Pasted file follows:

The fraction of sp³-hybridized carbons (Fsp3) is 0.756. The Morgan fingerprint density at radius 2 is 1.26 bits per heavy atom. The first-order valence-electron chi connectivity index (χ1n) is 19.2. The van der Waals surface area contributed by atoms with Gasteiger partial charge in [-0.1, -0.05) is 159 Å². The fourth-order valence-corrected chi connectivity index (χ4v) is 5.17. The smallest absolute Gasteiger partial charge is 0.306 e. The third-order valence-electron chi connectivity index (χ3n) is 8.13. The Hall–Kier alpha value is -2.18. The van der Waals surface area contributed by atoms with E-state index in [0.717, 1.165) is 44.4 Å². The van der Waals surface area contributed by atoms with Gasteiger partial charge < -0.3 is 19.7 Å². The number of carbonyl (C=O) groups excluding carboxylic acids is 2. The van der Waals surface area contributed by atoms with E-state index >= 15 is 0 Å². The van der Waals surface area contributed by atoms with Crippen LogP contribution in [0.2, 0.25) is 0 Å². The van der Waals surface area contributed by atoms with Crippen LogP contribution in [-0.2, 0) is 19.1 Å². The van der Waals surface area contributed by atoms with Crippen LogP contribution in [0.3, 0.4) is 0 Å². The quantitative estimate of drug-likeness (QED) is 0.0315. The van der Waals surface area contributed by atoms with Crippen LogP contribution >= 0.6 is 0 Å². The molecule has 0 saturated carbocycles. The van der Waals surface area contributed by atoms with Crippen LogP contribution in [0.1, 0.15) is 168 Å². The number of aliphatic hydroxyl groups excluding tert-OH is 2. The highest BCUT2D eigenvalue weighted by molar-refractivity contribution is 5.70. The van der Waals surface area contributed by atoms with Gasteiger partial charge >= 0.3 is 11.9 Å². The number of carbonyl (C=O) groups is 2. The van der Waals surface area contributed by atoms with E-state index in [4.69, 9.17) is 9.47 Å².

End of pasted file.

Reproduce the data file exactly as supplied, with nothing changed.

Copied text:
The fraction of sp³-hybridized carbons (Fsp3) is 0.756. The Morgan fingerprint density at radius 2 is 1.26 bits per heavy atom. The first-order valence-electron chi connectivity index (χ1n) is 19.2. The van der Waals surface area contributed by atoms with Gasteiger partial charge in [-0.1, -0.05) is 159 Å². The fourth-order valence-corrected chi connectivity index (χ4v) is 5.17. The smallest absolute Gasteiger partial charge is 0.306 e. The third-order valence-electron chi connectivity index (χ3n) is 8.13. The Hall–Kier alpha value is -2.18. The van der Waals surface area contributed by atoms with E-state index in [0.717, 1.165) is 44.4 Å². The van der Waals surface area contributed by atoms with Gasteiger partial charge < -0.3 is 19.7 Å². The number of carbonyl (C=O) groups excluding carboxylic acids is 2. The van der Waals surface area contributed by atoms with E-state index >= 15 is 0 Å². The van der Waals surface area contributed by atoms with Crippen LogP contribution in [0.2, 0.25) is 0 Å². The van der Waals surface area contributed by atoms with Crippen LogP contribution in [-0.2, 0) is 19.1 Å². The van der Waals surface area contributed by atoms with Crippen LogP contribution in [0.3, 0.4) is 0 Å². The quantitative estimate of drug-likeness (QED) is 0.0315. The van der Waals surface area contributed by atoms with Crippen LogP contribution >= 0.6 is 0 Å². The molecule has 0 saturated carbocycles. The van der Waals surface area contributed by atoms with Crippen LogP contribution in [0.1, 0.15) is 168 Å². The number of aliphatic hydroxyl groups excluding tert-OH is 2. The highest BCUT2D eigenvalue weighted by molar-refractivity contribution is 5.70. The van der Waals surface area contributed by atoms with Gasteiger partial charge >= 0.3 is 11.9 Å². The number of carbonyl (C=O) groups is 2. The van der Waals surface area contributed by atoms with E-state index in [4.69, 9.17) is 9.47 Å².